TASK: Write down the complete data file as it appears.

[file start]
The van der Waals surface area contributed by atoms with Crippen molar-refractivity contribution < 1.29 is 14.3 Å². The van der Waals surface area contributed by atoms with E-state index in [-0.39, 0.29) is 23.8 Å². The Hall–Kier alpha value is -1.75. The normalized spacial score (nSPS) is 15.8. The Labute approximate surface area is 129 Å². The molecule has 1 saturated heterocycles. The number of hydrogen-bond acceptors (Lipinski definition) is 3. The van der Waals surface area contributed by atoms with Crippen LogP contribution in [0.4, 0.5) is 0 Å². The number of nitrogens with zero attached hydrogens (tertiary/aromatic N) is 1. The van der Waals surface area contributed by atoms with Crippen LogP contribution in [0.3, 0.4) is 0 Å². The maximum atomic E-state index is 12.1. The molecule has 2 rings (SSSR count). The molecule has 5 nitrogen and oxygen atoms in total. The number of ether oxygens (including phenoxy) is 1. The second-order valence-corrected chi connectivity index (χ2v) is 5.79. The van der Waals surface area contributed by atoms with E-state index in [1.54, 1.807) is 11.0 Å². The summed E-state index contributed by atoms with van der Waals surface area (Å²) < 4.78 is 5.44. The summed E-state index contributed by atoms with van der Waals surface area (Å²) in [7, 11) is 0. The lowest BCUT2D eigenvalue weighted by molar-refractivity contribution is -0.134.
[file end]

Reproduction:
The van der Waals surface area contributed by atoms with Crippen molar-refractivity contribution < 1.29 is 14.3 Å². The van der Waals surface area contributed by atoms with E-state index in [-0.39, 0.29) is 23.8 Å². The Hall–Kier alpha value is -1.75. The normalized spacial score (nSPS) is 15.8. The Labute approximate surface area is 129 Å². The molecule has 1 saturated heterocycles. The number of hydrogen-bond acceptors (Lipinski definition) is 3. The van der Waals surface area contributed by atoms with Crippen LogP contribution in [0.4, 0.5) is 0 Å². The number of nitrogens with zero attached hydrogens (tertiary/aromatic N) is 1. The van der Waals surface area contributed by atoms with Crippen LogP contribution in [0.3, 0.4) is 0 Å². The maximum atomic E-state index is 12.1. The molecule has 2 rings (SSSR count). The molecule has 5 nitrogen and oxygen atoms in total. The number of ether oxygens (including phenoxy) is 1. The second-order valence-corrected chi connectivity index (χ2v) is 5.79. The van der Waals surface area contributed by atoms with E-state index in [1.54, 1.807) is 11.0 Å². The summed E-state index contributed by atoms with van der Waals surface area (Å²) < 4.78 is 5.44. The summed E-state index contributed by atoms with van der Waals surface area (Å²) in [7, 11) is 0. The lowest BCUT2D eigenvalue weighted by molar-refractivity contribution is -0.134.